Best Retail ETFs to Invest in

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Contributor, Benzinga
July 21, 2023

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Exchange-traded funds (ETFs) have transformed the investment industry. A single ETF has multiple holdings of several companies based on a certain theme. Buying just one ETF on the stock exchange instantly diversifies a portfolio, which is a good thing for the chance of a profit.

Retail ETFs focus on companies, stores and websites that earn their keep through retail sales. Benzinga has compiled six (technically seven) of the highest-profile retail ETFs that can give your portfolio a lift.

6 Best Retail ETFs

Here is the breakdown of six favorite retail ETFs.


This SPDR S&P retail fund from State Street has the highest-valued assets under management (AUM). Launched in 2006, XRT looks after more than $450 million in holdings. It tracks the S&P Retail Select Industry Index, covering an impressive cross-section of brick-and-mortar and online retailers (Amazon, Home Depot, Walmart).

The SPDR fund experienced a big boost during the COVID-19 pandemic as online retailers boomed. It’s since receded slightly, but share prices have remained consistently in the $55-$75 range for the last 12 months. XRT is subject to the ongoing volatility of the retail industry, but the low expense ratio of 0.35% can offset the downturns. Overall it’s one of the very best retail ETFs on the market.

2. Amplify Online Retail ETF (NYSEARCA: IBUY)

The Amplify Online Retail ETF is squarely focused on online retail stocks. It tracks the EQM Online Retail Index, with Amazon, Alibaba and Shopify as the biggest. IBUY’s top holdings include Carvana, Wayfair, Overstock and Netflix. Amplify touts its IBUY fund as a globally diverse ETF covering outlets that get at least 70% of total revenue from online or virtual transactions.

Launched in 2016, the Amplify Online Retail ETF also experienced a boom during the pandemic. Share prices hit an all-time high of $130.59 in February 2021. Prices have come down to earth since then, as its 52-week range currently sits between $37 to $55. The value of IBUY’s AUM totals $187 million, with a very low expense ratio of 0.65%.

3. ProShares Online Retail ETF (NYSEARCA: ONLN)

Since 2018, the ProShares Online Retail ETF has placed its bets on the future of online retail. It tracks the performance of the ProShares Online Retail Index. Its list of holdings is fairly small for a retail fund. As of July 2023, only 19 companies are in the ETF, with Amazon taking up nearly a quarter of its portfolio. Alibaba, Carvana, eBay, Etsy and Chewy are among its other holdings.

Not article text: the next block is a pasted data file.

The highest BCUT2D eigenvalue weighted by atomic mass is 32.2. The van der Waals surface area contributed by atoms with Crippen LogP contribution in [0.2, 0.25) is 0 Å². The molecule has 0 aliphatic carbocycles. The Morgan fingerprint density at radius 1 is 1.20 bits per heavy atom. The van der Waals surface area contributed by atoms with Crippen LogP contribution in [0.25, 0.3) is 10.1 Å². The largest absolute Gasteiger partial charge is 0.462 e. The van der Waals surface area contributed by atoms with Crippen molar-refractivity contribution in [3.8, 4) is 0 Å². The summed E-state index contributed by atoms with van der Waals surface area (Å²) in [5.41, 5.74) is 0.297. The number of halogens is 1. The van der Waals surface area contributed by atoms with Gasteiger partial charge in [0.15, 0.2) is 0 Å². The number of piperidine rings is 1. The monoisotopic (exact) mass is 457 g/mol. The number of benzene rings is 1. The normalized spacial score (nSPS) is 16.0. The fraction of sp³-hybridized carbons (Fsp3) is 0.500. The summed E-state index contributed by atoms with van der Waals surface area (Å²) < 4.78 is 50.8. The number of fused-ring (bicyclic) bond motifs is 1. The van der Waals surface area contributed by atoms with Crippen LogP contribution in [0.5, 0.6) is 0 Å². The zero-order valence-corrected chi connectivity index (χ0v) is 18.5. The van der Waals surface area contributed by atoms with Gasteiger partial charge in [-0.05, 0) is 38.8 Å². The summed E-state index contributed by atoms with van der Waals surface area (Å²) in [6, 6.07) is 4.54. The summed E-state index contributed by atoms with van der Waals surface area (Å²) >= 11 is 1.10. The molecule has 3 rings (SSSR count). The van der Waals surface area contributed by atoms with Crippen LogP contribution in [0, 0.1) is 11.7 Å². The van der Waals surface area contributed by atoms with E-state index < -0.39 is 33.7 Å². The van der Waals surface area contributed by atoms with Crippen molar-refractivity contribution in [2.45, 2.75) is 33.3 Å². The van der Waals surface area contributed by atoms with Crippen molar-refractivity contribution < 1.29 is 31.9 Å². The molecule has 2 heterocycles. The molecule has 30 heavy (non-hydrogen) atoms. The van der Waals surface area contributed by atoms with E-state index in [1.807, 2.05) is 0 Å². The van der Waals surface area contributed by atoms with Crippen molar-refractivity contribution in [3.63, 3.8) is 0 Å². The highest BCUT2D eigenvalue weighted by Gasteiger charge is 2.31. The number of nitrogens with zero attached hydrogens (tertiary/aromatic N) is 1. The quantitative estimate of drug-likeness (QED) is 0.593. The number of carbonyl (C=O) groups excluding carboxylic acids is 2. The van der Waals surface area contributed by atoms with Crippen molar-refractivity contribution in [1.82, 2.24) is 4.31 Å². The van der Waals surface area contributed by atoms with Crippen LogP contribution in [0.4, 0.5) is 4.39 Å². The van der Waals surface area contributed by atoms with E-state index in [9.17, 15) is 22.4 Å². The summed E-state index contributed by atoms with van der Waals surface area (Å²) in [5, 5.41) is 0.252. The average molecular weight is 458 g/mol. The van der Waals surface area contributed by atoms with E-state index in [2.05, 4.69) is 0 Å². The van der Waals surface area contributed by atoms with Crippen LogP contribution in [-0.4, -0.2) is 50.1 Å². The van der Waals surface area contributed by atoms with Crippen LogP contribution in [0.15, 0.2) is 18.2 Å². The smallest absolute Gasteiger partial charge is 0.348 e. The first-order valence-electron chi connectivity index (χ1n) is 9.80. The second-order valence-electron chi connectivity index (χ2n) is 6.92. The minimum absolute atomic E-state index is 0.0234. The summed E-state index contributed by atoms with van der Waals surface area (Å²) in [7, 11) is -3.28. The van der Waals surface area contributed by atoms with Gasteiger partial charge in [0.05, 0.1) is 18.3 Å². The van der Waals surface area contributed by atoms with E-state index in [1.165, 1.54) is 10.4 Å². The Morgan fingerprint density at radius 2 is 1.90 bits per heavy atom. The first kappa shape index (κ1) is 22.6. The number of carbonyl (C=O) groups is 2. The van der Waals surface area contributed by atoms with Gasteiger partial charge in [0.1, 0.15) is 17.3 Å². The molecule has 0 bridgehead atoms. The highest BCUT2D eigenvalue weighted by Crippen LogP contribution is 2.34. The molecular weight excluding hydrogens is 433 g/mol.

The net asset value for ONLN currently sits at $111 million, with an expense ratio of 0.58%. Like IBUY, the ProShares Online ETF experienced a boom near the midpoint of the COVID-19 pandemic in February 2021 when share prices exceeded $90. It’s since fallen back to pre-pandemic levels, currently in the $35 area. That, however, represents a solid year-to-date (YTD) return of over 27%.

4. iShares US Consumer Staples ETF (NYSEARCA: IYK)

Consumer staple stocks are at least a little immune to adverse economic conditions. They represent products that are consistently in demand in both good and bad times. The iShares US Consumer Staples ETF features the very top retail stocks from companies making staple items. Procter & Gamble, PepsiCo, Coca-Cola, Philip Morris and Colgate-Palmolive are among its holdings.

The IYK ETF is considered to be a defensive fund, as it remains relatively stable during financial downturns. Launched in 2000, the iShares US Consumer Staples fund has steadily gained with few hiccups ever since. 

After a brief blip in the general stock market tumble of March 2020, it’s been on fire. Its current share price of over $203 is just a few dollars off its all-time high of $210.10. IYK’s net asset value hovers around $1.7 billion with a 0.36% expense ratio.

5. VanEck Retail ETF (NASDAQ: RTH)

The VanEck Retail ETF tracks the MVIS US Listed Retail 25 Index (MVRTHTR). This index comprises 25 of the top worldwide companies that earn at least half of their revenue through retail.